I had absolutely no expectations from 3. Especially after a silly but fun song went viral! People seemed to have bought their own hype on the basis of THAT song?
Let’s be realistic. How perfect could a debut be? That too with all the generation next baggage it was carrying – the legacy of Rajnikant, Kamal Haasan and Selvaraghavan. Ironically, that misleading Kolaveri hype that may just kill the film. People who went in expecting a silly but light-hearted fun film were probably a little too shaken by the fact that it begins with its leading man’s death.
This is a daringly dark debut by Aishwaryaa R Dhanush and I was more than impressed by how the first half unfolded – very refreshingly light, casual and realistic. For once, actors actually looked believable playing school kids – Both Dhanush and Shruti get the body language bang on. Innocence is one of the most difficult things to capture on film and to her credit, the debutant director does it by ducking all the small cliches. No rich girl, poor boy. It’s the other way around. Not a complete idiot, boy is smart and can score 86 per cent in physics if he wants to. No trying to get to first base or second base here, the focus is on holding hands or going for a bike ride. Dhanush has come a long way from the Thulluvathu Illamai days.
When he says something mushy, she tells him not to get filmy. The film tries to keep it real. Or at least as real as it can get in the mainstream format. The first act is very real and close to life and probably the best part of the film. It has an instant connect with the young.
The second is when the makers resort to a little whimsy. And this time, it’s the boy who tries to tell the girl not to get filmy. But having crossed a threshold and a point of no return, the narrative hops along the surreal path taken. There’s a wedding in a nightclub, probably a little too much even in a Mani Ratnam romance film. If a certain lover from ‘Bombay’ told his father he can’t wait for the old man to kick the bucket to get married, here the young lover tells his Dad he’s willing to leave home and demands a share of the Grandfather’s property. As you prepare for another Alai Payuthey, we are reminded we are watching something that’s more out of the Selvaraghavan school.
The third act of the title 3 is what will either make you love it or hate the film as it lets go completely into the unreal space. It’s never easy to pull this off!
There are some moments of bloody brilliance (the one involving a pug will send shivers down your spine) and the film turns into a complete acting showreel for Dhanush as he relishes every burst of violence in the film. He saw him do a similar turn in Selvaraghavan’s largely restrained Mayakkam Enna and it’s always a pleasure to watch an actor go for a career best. When stars around are trying to capitalise and assert their heroism, Dhanush is going all out to prove he can act and he can do that bloody well and if nobody’s going to write roles for him, he will do it all by himself with help from his brother, wife and family!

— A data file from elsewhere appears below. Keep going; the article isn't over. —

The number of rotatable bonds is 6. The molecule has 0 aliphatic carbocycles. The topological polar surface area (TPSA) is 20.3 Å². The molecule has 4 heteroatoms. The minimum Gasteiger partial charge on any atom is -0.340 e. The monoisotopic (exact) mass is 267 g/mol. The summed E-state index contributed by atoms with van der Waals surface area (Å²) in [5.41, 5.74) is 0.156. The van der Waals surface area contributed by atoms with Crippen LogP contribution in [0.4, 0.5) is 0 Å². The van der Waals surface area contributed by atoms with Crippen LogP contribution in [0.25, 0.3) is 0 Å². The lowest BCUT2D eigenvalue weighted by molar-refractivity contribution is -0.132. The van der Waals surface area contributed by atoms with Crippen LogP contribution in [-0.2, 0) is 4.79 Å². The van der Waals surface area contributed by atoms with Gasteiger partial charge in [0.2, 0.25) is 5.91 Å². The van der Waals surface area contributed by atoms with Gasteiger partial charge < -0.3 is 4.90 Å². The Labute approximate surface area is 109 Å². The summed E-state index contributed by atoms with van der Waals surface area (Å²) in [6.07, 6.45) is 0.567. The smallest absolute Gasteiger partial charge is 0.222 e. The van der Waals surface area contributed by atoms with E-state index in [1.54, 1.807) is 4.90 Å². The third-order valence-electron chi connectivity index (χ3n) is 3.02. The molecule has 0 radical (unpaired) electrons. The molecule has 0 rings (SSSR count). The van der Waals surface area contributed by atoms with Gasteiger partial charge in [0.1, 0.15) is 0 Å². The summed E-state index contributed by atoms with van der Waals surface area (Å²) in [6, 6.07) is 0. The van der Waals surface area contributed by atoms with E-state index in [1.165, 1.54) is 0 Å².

It’s difficult to talk more about without getting into the spoiler part of it. So if you haven’t watched the film yet, please watch and then come back to read this.
It’s understandable that we don’t get the slightest clue about the twist in the third act in the first simply because it’s completely through the girl’s point of view. If she saw him as a normal, regular guy, there’s no way she would remember anything abnormal or out of the ordinary. But a more experienced director would have put in something there too that could be interpreted in very different light on second viewing.
The third act, that unravels mostly through the best friend’s point of view (Sunder is superb here again) shows us a very different, disturbing side of the guy we got to know in the first two acts. And it is the manifestation of this side that’s so unreal and the biggest cliche to have ever hit Tamil cinema. The dangerous thought that the mentally ill are a hazard to not just society but also the family.
And after being decidedly non-filmy (in the first, in the second and even in an action scene in the third act, one of the bad guys quips: This is not cinema fight and gives a crash course on how it should play out for real), the film explodes into one melodramatic filmy climax – be it the hero beating up half a dozen guys single handedly or showing us things that nobody would know – not the girl, not the best friend… moments where he’s alone, where he’s all by himself. Which is fine within a filmy narrative but for a film that claims it’s NOT filmy and it’s real, there’s no way anyone around would know what the character’s final moments were and this portion sticks out like a sore thumb. And as good as he is, there’s just no reason for a two minute exposition of great acting, especially in that last scene Dhanush features in.
A better filmmaker would’ve had us imagine that in our heads. What is not shown is always more powerful than what we see.
Socially, this is a terribly irresponsible film no doubt but there’s no denying that in terms of pure cinema, it marks the arrival of a filmmaker with promise. A filmmaker confident of handling the dark side, without a damn about what the market wants.
Would’ve normally gone with 6/10 but Aishwaryaa gets an extra point just considering that this is her debut. 7/10